Day 1 :
International Society of Physical and Rehabilitation Medicine (ISPRM ) Women and Health Task Force
Time : 09:05-09:35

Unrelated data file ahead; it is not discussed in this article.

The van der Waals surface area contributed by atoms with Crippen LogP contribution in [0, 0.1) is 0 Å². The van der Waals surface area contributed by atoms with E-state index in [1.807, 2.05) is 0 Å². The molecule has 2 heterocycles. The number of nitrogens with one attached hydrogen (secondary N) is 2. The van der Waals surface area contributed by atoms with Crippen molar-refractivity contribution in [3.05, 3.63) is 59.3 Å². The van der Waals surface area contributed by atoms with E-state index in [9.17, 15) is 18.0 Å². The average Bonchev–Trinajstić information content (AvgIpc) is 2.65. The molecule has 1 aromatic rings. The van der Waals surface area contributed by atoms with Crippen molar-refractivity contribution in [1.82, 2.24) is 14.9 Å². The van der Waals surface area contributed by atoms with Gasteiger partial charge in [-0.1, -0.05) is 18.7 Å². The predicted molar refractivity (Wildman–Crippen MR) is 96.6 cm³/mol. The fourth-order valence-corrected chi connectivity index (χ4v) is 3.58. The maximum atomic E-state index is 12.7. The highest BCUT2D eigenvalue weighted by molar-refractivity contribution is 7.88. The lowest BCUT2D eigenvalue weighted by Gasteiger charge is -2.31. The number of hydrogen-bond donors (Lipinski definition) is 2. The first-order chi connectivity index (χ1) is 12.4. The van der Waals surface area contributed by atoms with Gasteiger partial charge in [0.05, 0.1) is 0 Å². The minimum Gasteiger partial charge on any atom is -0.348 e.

Professor Areerat Suputtitada, M.D. is Professor of Rehabilitation Medicine, full time working at Department of Rehabilitation Medicine, Chulalongkorn University and King Chulalongkorn Memorial Hospital in Bangkok, Thailand. She is the Director of Excellent Center for Gait and Motion at King Chualongkorn Memorial Hospital and Chair of Neurorehabilitation Research Unit of Chulaongkorn University. She has been involved in education, residency training, research, and clinical treatment related to rehabilitation medicine for over 20 years. Her subspecialties are botulinum toxin and neurolysis, gait and motion, pain, and neurorehabilitation. She is an internationally recognized speaker, clinician, and researcher. Her works have been published extensively in numerous medical journals and books, more than 70 articles nationally and internationally. She has four important positions in the International Society of Physical and Rehabilitation Medicine (ISPRM) as the follows; (1) Chair of Women and Health Task Force, (2) Assembly of Individual Members Election Committee for Asia Oceania, (3) International Exchange Committee, and (4) Representative of the Active Individual Members to the Assembly of Delegate